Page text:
SEATTLE, Oct 24 - Arabidopsis thaliana is a plant that’s easy to ignore. It’s not a star in the produce beauty pageant like its showier relatives, broccoli and cauliflower. It doesn’t rake in big bucks like canola, a more commercially successful family member.
Nope. This mustard plant just grows wild. The sort of weed with a flower so tight it’s hard to see even when it sprouts from sidewalk cracks.
Yet, while it might go unnoticed by the man in the street, this weed recently attracted millions of dollars in funding from the National Science Foundation.
The NSF awarded researchers at Seattle’s Fred Hutchinson Cancer Research Center $2.6 million over two years to learn more about A. thaliana , the best model organism for scientists studying methylation, says Steven Henikoff, a member of the center's basic sciences division.
Methylation, a change to DNA’s C base, can be a causal factor in cancer among humans. But researchers who want to learn more about how methylation works and when the sometimes normal change goes awry are stymied in the lab by organisms such as yeast or fruit flies that do not undergo such changes.
“Working on a weed is not as surprising as it might first sound,” Enrico Coen, a professor in the genetics department at the John Innes Center, in Norwich, UK, wrote about A. thaliana in his book “The Art of Genes: How Organisms Make Themselves.”
“Some of the desirable properties of an organism for genetic studies, such as rapid growth and short time between generations, are also those that make a good weed,” he wrote.
This particular weed has a “very, very small genome,” noted Henikoff, the project leader. In addition to being manageable, the A. thaliana genome is simple and its 25,000 genes are easily accessible.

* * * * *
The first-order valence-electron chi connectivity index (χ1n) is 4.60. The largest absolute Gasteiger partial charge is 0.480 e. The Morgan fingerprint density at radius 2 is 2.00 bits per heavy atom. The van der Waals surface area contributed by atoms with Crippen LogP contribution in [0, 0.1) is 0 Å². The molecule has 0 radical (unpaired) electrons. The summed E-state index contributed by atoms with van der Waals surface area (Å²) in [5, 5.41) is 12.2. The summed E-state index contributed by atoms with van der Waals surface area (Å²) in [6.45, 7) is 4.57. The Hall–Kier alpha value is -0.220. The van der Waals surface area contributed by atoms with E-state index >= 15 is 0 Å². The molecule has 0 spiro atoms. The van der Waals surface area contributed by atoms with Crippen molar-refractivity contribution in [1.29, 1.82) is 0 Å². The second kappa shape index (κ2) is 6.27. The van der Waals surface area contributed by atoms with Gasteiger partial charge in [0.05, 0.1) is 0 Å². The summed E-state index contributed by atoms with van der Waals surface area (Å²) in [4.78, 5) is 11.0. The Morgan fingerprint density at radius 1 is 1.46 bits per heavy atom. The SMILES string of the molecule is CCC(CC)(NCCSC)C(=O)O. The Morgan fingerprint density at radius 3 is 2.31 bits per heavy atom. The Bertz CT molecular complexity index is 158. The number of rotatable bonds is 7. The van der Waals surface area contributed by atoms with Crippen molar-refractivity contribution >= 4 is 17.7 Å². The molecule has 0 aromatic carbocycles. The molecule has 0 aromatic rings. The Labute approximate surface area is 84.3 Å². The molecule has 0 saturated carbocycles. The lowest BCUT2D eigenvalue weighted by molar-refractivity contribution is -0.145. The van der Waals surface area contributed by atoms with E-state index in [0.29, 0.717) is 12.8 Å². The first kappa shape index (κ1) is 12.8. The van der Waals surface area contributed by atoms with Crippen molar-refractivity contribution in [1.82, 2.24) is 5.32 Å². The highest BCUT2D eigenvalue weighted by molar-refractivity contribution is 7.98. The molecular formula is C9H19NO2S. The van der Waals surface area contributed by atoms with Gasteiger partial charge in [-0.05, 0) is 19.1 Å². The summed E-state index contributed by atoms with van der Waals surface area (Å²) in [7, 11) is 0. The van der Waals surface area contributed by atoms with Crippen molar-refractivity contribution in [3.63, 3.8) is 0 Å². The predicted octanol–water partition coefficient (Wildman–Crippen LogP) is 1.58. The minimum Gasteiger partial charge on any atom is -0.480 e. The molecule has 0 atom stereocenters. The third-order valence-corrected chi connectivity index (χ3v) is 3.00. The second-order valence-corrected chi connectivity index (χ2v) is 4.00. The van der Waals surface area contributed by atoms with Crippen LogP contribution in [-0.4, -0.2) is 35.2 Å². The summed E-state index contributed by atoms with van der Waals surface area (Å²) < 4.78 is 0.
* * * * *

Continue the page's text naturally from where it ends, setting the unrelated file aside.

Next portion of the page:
Using EMS, a tried-and-true chemical that produces a high density of single-base changes, the group can easily introduce mutations into the plant's genome. They'll grow plants from the mutated seeds and will isolate their DNA. Follow-up analysis using PCR can be used to pinpoint the exact genetic mutation.
Researchers from three different groups are working on the project.
Scientists at the Hutch, better known for its bone-marrow transplant research, are developing the technology. At the University of Washington co-investigator Luca Comai, an associate professor of botany, and undergrads are busily making DNA preps and planting and harvesting 10,000 greenhouse plants. And Leroy Hood's Institute for Systems Biology is interested in tapping the nearby institute's robotics and high throughput technology for future plant modification.
The larger aim is to transfer the project's methodology to other plants.
You could take rice, a plant Hood's lab is keenly interested in, and modify or knock out a gene so it would no longer need vitamin-stripping milling. Or you could zap the gene responsible for making caffeine in tea to create a tea plant that doesn't rely on chemicals to become decaffeinated.
“Any plant people can think of, you could modify by knocking out a gene or reducing its activity,” Henikoff said. “I think what we're doing here would be applicable to other plants pretty directly.”